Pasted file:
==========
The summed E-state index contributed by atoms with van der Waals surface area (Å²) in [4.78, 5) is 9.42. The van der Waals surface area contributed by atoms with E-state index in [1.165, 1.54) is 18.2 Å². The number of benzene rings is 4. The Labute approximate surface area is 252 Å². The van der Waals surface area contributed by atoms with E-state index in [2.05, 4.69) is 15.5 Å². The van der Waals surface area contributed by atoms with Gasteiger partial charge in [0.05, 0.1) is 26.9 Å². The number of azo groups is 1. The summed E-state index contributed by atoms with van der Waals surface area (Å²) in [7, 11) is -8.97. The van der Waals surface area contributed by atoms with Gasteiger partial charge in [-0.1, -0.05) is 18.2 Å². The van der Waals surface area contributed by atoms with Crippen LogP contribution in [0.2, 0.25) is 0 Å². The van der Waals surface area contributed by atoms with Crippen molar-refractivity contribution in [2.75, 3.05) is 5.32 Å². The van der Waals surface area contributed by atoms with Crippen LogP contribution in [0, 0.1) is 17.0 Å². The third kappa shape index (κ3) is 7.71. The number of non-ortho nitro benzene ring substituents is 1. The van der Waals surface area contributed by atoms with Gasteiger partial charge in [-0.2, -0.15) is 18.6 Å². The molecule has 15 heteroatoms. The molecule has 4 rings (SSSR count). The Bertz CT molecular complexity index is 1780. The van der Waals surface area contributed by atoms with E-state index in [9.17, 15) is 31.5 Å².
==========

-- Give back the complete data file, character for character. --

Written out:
The summed E-state index contributed by atoms with van der Waals surface area (Å²) in [4.78, 5) is 9.42. The van der Waals surface area contributed by atoms with E-state index in [1.165, 1.54) is 18.2 Å². The number of benzene rings is 4. The Labute approximate surface area is 252 Å². The van der Waals surface area contributed by atoms with E-state index in [2.05, 4.69) is 15.5 Å². The van der Waals surface area contributed by atoms with Gasteiger partial charge in [0.05, 0.1) is 26.9 Å². The number of azo groups is 1. The summed E-state index contributed by atoms with van der Waals surface area (Å²) in [7, 11) is -8.97. The van der Waals surface area contributed by atoms with Gasteiger partial charge in [-0.1, -0.05) is 18.2 Å². The van der Waals surface area contributed by atoms with Crippen LogP contribution in [0.2, 0.25) is 0 Å². The van der Waals surface area contributed by atoms with Crippen molar-refractivity contribution in [2.75, 3.05) is 5.32 Å². The van der Waals surface area contributed by atoms with Crippen LogP contribution in [0, 0.1) is 17.0 Å². The third kappa shape index (κ3) is 7.71. The number of non-ortho nitro benzene ring substituents is 1. The van der Waals surface area contributed by atoms with Gasteiger partial charge in [-0.2, -0.15) is 18.6 Å². The molecule has 15 heteroatoms. The molecule has 4 rings (SSSR count). The Bertz CT molecular complexity index is 1780. The van der Waals surface area contributed by atoms with E-state index in [9.17, 15) is 31.5 Å².